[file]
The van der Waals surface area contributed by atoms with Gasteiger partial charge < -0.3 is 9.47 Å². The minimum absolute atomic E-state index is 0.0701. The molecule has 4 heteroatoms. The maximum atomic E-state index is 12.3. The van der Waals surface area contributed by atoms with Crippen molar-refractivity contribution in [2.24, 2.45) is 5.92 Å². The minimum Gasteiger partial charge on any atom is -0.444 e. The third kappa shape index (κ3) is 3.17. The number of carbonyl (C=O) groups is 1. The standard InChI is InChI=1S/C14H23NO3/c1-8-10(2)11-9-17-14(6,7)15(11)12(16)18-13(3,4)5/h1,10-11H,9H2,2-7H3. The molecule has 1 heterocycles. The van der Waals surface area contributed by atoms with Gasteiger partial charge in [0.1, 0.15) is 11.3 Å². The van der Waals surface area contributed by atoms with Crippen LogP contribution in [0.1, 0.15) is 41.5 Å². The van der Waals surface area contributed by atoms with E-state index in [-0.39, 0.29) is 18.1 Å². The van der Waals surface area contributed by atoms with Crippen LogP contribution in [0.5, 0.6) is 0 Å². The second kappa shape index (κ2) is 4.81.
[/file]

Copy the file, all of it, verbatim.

The van der Waals surface area contributed by atoms with Gasteiger partial charge < -0.3 is 9.47 Å². The minimum absolute atomic E-state index is 0.0701. The molecule has 4 heteroatoms. The maximum atomic E-state index is 12.3. The van der Waals surface area contributed by atoms with Crippen molar-refractivity contribution in [2.24, 2.45) is 5.92 Å². The minimum Gasteiger partial charge on any atom is -0.444 e. The third kappa shape index (κ3) is 3.17. The number of carbonyl (C=O) groups is 1. The standard InChI is InChI=1S/C14H23NO3/c1-8-10(2)11-9-17-14(6,7)15(11)12(16)18-13(3,4)5/h1,10-11H,9H2,2-7H3. The molecule has 1 heterocycles. The van der Waals surface area contributed by atoms with Gasteiger partial charge in [0.1, 0.15) is 11.3 Å². The van der Waals surface area contributed by atoms with Crippen LogP contribution in [0.1, 0.15) is 41.5 Å². The van der Waals surface area contributed by atoms with E-state index in [-0.39, 0.29) is 18.1 Å². The van der Waals surface area contributed by atoms with Crippen LogP contribution in [0.5, 0.6) is 0 Å². The second kappa shape index (κ2) is 4.81.